Global trends like trade barriers, aging populations, and renewable energy transition could make inflation worse
A recent research report from the Peterson Institute for International Economics (PIIE) suggests that managing global inflation could become increasingly challenging in the upcoming years. The report posits that these developments might lead to diverse and intricate effects on inflation rates in various countries and regions. These effects would hinge on the unique economic setups, policy approaches, and external surroundings of each area.
Additionally, the report cautions that these shifts might complicate the task of central banks in attaining their inflation targets and upholding stable pricing.
You can read also: Double Crisis Impact: Inflation and COVID Drive 68 Million into Poverty across Asia
Within the paper, three global trends are pinpointed as potential drivers of inflation fluctuations in the medium to long term:
- The escalation of trade barriers
- The maturation of populations and
- The transition towards renewable energy sources.
Rising trade barriers could increase costs and reduce competition
The document indicates that the escalation of trade barriers, encompassing tariffs, quotas, sanctions, and non-tariff measures, has the potential to elevate both production and consumption costs. This could consequently lead to diminished competition and efficiency within the global market. The paper underscores instances like the US-China trade conflict, the UK’s departure from the European Union (EU), and the impact of the COVID-19 pandemic as contributors to the surge in trade protectionism.
Furthermore, the paper underscores that heightened trade barriers could trigger direct and indirect repercussions on inflation. Direct effects involve the augmentation of prices for imported goods and services, along with increased costs of intermediary inputs for domestic manufacturers. Indirect effects encompass diminished productivity growth, decreased potential output, and lowered real exchange rates.
The paper expounds that the influence of heightened trade barriers on inflation hinges on factors such as the economy’s size, openness, and competitiveness, as well as the extent and duration of the trade-related shock. Additionally, the document highlights the challenge that central banks might encounter in distinguishing between transient and enduring shocks, along with the complexity of aligning their monetary policies accordingly.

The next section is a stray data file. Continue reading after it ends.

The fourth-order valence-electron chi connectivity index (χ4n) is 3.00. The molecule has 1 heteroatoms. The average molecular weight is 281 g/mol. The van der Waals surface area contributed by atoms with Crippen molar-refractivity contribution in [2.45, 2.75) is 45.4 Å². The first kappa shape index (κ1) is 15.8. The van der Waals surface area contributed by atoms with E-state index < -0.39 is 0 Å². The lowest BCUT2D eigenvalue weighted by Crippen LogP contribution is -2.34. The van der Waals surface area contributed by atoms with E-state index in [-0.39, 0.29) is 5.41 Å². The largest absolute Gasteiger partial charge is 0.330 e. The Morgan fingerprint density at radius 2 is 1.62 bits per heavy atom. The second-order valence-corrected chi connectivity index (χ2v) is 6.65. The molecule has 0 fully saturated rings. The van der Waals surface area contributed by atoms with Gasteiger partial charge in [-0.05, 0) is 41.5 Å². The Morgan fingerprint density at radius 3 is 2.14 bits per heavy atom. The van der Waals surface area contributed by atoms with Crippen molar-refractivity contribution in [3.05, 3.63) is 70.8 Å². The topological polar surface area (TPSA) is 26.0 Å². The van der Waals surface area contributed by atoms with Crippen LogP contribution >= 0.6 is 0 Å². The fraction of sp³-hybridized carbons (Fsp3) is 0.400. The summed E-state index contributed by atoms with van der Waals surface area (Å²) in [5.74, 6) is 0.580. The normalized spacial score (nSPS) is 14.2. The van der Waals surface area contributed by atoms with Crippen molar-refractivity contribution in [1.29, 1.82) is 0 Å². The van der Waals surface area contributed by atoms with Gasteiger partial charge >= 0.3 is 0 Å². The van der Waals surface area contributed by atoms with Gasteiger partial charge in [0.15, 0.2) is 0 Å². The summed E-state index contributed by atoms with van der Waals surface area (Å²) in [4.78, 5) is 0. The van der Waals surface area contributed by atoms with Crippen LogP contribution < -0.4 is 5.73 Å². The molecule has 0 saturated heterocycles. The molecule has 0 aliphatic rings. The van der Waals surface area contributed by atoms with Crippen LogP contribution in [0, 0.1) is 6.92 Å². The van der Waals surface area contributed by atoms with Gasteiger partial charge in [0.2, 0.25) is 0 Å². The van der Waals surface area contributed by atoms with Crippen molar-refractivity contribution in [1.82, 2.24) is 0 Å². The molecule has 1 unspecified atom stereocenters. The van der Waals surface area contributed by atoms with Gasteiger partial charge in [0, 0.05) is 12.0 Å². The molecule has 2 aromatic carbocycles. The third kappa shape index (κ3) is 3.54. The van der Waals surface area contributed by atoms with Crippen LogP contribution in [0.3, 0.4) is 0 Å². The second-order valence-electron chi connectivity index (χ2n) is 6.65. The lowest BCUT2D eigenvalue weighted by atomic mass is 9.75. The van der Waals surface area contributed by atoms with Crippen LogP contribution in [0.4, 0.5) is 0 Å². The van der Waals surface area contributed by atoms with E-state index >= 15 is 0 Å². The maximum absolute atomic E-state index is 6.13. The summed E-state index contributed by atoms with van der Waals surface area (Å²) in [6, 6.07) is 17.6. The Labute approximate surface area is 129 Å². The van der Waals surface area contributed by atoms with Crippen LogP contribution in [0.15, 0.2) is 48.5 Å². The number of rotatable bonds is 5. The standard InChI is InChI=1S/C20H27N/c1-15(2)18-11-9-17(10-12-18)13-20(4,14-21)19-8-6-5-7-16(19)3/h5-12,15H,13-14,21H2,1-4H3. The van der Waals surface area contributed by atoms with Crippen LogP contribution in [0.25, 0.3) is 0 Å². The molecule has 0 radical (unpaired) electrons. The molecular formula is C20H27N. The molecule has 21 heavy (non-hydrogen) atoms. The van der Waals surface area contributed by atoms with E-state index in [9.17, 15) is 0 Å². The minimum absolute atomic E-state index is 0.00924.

Aging populations could reduce labor supply and increase social spending
The paper underscores that societies with aging populations, characterized by decreased fertility rates, increased life expectancy, and reduced labor force participation, could encounter a contraction in available workforce and an augmentation in social expenditures across various nations. This phenomenon is particularly observable in advanced economies such as Japan and Germany, and it is also manifesting in certain emerging markets like China and Brazil.
Additionally, the paper elaborates that aging populations could elicit dual effects on inflation, emanating from both the demand and supply sides. Demand-side impacts encompass dampened consumption expansion, decreased investment growth, and escalated public expenditures on pension and healthcare services. Supply-side repercussions involve reduced growth in labor productivity, diminished potential output expansion, and lowered real interest rates.
The degree to which aging populations affect inflation might hinge on factors such as the nation’s demographic makeup, fiscal strategy, and monetary approach, as highlighted in the text. The paper further alludes to the complexities central banks might encounter in striking a balance between propelling economic growth and curbing inflationary pressures.
Renewable energy transition could increase volatility and uncertainty
The document outlines that the shift towards renewable energy, motivated by environmental considerations and technological advancements, has the potential to amplify the volatility and uncertainty of energy costs within the global marketplace. This transformation involves a transition away from conventional fossil fuels like oil, coal, and gas, towards cleaner energy sources such as solar, wind, and hydro.
The transition to renewable energy could instigate both favorable and unfavorable impacts on inflation. On the positive side, these changes could yield reduced carbon emissions, decreased energy reliance, and long-term diminished energy expenses. Conversely, drawbacks might encompass heightened investment outlays, escalated adaptation expenditures, and increased short-term fluctuations in energy prices.
The repercussions of the renewable energy transition on inflation might diverge based on the velocity, scope, and synchronization of the transition procedure, as highlighted within the paper. The document also underscores the potential challenges central banks might encounter in projecting and reacting to fluctuations in energy prices.